A coalition of labor and faith leaders said Wednesday that they would oppose any effort by senators working on a bipartisan immigration reform bill to make it more difficult for U.S. citizens to obtain visas for foreign family members to join them in the United States.
An eight-member bipartisan Senate group is apparently set to propose eliminating two categories of family visas – for brothers and sisters and married adult children of U.S. citizens – in a comprehensive legislative proposal to overhaul the nation’s immigration laws.
Under the plan, those family members could still apply for visas but would need other qualifications, such as advanced education and specialized work skills –to improve their chances.
Republicans said the plan would help balance the nation’s immigration policy by allowing more skilled workers to enter based on employment needs, while streamlining a backload of more than 4 million people across the world who have applied for family visas.
But some Democrats said such a proposal would run counter to the nation’s long-standing practice of welcoming extended families.
“Maintaining family reunification should be a central goal of our immigration policy,” AFL-CIO President Richard Trumka said during a conference call with reporters Wednesday. He explained that his grandfather emigrated to the U.S., only to wait two years before being able to bring his wife and her mother to join him.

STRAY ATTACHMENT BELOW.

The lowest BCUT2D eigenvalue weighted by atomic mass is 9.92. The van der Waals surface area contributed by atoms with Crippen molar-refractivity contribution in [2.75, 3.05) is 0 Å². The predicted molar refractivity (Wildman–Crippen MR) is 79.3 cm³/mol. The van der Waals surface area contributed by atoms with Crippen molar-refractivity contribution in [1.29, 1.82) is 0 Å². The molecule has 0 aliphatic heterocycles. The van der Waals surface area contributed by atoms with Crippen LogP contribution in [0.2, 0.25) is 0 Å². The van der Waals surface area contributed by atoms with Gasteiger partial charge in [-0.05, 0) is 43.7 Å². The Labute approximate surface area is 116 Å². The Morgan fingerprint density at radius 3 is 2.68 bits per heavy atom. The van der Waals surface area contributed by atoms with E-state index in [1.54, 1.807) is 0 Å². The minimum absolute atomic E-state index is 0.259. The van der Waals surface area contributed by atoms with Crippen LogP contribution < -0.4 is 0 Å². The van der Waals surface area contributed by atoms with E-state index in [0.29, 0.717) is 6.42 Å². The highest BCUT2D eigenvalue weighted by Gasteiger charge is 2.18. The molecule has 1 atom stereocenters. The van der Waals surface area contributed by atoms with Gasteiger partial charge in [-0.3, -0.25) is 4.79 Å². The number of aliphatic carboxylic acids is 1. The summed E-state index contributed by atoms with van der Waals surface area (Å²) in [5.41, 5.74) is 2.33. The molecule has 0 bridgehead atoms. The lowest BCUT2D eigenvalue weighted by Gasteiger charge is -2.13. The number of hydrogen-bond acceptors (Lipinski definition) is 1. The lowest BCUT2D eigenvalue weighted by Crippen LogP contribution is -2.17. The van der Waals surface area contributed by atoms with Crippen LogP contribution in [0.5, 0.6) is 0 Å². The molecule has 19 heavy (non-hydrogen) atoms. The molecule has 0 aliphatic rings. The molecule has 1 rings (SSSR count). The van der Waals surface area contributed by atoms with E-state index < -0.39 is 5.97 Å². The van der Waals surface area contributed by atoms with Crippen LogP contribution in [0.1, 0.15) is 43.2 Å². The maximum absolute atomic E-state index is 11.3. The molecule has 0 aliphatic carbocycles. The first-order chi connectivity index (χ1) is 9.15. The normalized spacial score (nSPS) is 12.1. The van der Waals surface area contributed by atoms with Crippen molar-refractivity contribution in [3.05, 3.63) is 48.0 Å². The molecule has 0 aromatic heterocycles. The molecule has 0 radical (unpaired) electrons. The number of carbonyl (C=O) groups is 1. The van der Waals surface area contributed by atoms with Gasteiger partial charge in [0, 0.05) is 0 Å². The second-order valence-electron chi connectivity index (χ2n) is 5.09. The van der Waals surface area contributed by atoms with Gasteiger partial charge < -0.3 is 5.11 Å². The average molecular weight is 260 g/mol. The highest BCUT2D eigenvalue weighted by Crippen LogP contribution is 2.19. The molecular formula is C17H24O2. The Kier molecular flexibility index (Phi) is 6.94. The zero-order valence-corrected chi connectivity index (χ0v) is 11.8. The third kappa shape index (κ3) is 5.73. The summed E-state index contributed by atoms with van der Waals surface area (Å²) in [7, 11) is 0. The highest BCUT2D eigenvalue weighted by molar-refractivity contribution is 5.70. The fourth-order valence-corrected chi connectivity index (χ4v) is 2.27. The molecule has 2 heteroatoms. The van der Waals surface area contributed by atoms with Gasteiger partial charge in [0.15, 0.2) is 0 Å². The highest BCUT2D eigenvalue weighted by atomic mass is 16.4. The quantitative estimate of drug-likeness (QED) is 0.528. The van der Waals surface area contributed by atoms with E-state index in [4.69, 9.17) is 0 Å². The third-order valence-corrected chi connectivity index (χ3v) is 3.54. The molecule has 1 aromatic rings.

“That separation shouldn’t be allowed to happen to any family,” Trumka said. “That’s just not right. … This is America. Separating families is not how we should do things. Not husbands, wives, children, or brothers and sisters. We’re a better country than that. Families should be able to stay together.”
The visa programs do not have to be a zero-sum game between employment and family needs, the labor and faith leaders said. They called on the senators to consider an alternative plan to clear the backload of family visa requests by using unclaimed visas from other categories that go unused each year, lift annual caps that govern spouses and minor children of legal U.S. residents who are not citizens and double the annual per country visa caps that limit the percentage of immigrants from each country to no more than 7 percent of the total who are allowed into the U.S.
“One thing we forget is that there is a social element to our immigration system,” said Kevin Appleby of the U.S. Conference of Catholic Bishops, which supports an immigration overhaul. “We need to be mindful that family unity strengthens the social backbone.”